Hi Kellen (and all), 

thank you for your reply. I think there is a lack of C++ documentation, and documentation could be improved. I will try and explain with examples the difficulty I have with the C++ API. 

The problem I face with the C++ documentation is that the only thing I see as documentation is Doxygen generated list of namespaces/classes/files. That is, the first thing I see when press the C++ API is this: 

image.png

this doesn't tell me much about what is the underlying connection of classes, or how mxnet is designed etc (huge difference between what I see when I click on the python API). I could equally well go directly into the source code. The mxnet CPP Package, is a github repository that has all the source code and several c++ examples. When I look into them, I see examples of usage. They make sense as I read along, but the main barrier is that I do not have an underlying understanding, a diagram, of how things are connected. This is in contrast with the documentation of python, where, say for Gluon, I have "under the hood" examples, and I can look at the source code and understand how things are connected (most times, and up to a level). In addition, for python, along with the description of objects and methods, sometimes exist also examples. So, say for example I want to create a 2nd order gradient, with C++, modify the source code and expose it to python. Where can I find info/docs for that? Where is the differentiation defined in the C++ code? This is not evident from the documentation - at least not to me. In contrast, I can find easily the mxnet.autograd python package with custom function definitions. 

Let's see some other examples from C++ libaries, e.g. boost, it has full documentation for the various packages starting from "hello world" constructs most of the times, e.g. accumulators (something similar could exist for NDArray or Symbol): https://www.boost.org/doc/libs/1_68_0/doc/html/accumulators.html or boost C++ to python  etc.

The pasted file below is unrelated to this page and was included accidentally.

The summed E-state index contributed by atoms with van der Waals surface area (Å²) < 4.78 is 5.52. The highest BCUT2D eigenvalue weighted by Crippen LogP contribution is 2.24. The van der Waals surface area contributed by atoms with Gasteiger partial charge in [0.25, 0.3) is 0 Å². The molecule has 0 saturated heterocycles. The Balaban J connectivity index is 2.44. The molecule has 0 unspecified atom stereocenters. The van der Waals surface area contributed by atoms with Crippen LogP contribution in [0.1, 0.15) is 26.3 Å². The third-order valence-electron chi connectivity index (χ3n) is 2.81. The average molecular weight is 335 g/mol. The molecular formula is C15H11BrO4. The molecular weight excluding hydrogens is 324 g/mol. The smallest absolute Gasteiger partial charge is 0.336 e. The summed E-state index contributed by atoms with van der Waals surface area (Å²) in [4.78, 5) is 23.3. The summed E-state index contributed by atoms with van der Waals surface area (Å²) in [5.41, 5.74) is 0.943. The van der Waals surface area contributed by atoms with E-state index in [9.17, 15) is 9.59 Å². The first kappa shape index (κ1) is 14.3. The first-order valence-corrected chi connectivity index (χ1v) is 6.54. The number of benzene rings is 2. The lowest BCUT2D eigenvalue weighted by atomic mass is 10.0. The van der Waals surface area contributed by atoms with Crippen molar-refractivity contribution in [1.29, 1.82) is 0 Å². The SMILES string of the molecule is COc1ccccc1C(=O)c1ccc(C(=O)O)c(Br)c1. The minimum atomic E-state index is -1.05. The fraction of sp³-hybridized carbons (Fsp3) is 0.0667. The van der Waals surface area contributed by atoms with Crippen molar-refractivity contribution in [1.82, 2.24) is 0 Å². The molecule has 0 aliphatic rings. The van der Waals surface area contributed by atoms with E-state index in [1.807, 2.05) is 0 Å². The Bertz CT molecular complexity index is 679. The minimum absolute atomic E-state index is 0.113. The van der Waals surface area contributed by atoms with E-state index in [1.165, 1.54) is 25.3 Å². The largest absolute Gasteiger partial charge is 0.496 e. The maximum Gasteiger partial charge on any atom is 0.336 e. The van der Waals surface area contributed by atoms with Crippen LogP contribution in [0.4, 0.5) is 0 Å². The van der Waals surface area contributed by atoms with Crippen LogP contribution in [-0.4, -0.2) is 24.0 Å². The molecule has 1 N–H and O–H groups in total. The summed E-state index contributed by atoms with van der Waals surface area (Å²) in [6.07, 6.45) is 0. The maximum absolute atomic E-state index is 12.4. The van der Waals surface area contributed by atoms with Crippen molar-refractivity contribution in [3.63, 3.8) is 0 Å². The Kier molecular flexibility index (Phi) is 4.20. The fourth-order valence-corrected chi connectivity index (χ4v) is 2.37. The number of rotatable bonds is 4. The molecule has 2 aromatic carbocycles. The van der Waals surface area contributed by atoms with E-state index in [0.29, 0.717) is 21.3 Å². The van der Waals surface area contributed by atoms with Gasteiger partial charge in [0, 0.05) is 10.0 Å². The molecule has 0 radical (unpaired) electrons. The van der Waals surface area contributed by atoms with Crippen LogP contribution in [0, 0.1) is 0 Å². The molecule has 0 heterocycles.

Another example is the documentation of the Evolving Objects library (http://eodev.sourceforge.net/), where they have a more "enriched" doxygen documentation (http://eodev.sourceforge.net/eo/doc/html/index.html), and a basic tutorial (although outdated - http://eodev.sourceforge.net/eo/tutorial/html/eoTutorial.html) that describes the underlying structure and binds the different objects together. 


I think one way that the documentation for C++ could be improved is: 
a) add a description of the underlying connection of the objects within mxnet library. An overall "big picture". 
b) add examples of modifying the C++ source code to add features. This perhaps could be the most useful for user contribution. There exist examples of designing custom layers in python with the gluon API. 

c) optional but most useful: add words, examples, like a document (built on the existing examples), that explains more the source code and classes used and "connects the dots" between the underlying structures, just like is done for python examples, or other C++ libraries examples. There are pages where they explain the source code as they go along, and then, in the end, there is a link to the full code. I understand that the intended usage of C++ code is to be callled from python wrappers, and perhaps this would not be a good time investment for the project. 


Again a huge thank you for this awesome library and all the work you've put into it. All the above comments are with the best intentions.  

Kind regards, 
Foivos 



On Tue, Sep 25, 2018 at 10:47 PM kellen sunderland <kellen.sunderland@gmail.com> wrote:
Thanks for the detailed feedback Foivos.  Just want to dig into the C++
comment.

Any more details you could give on how we could improve the readability.
Would modernizing the codebase and trying to provide consistent code style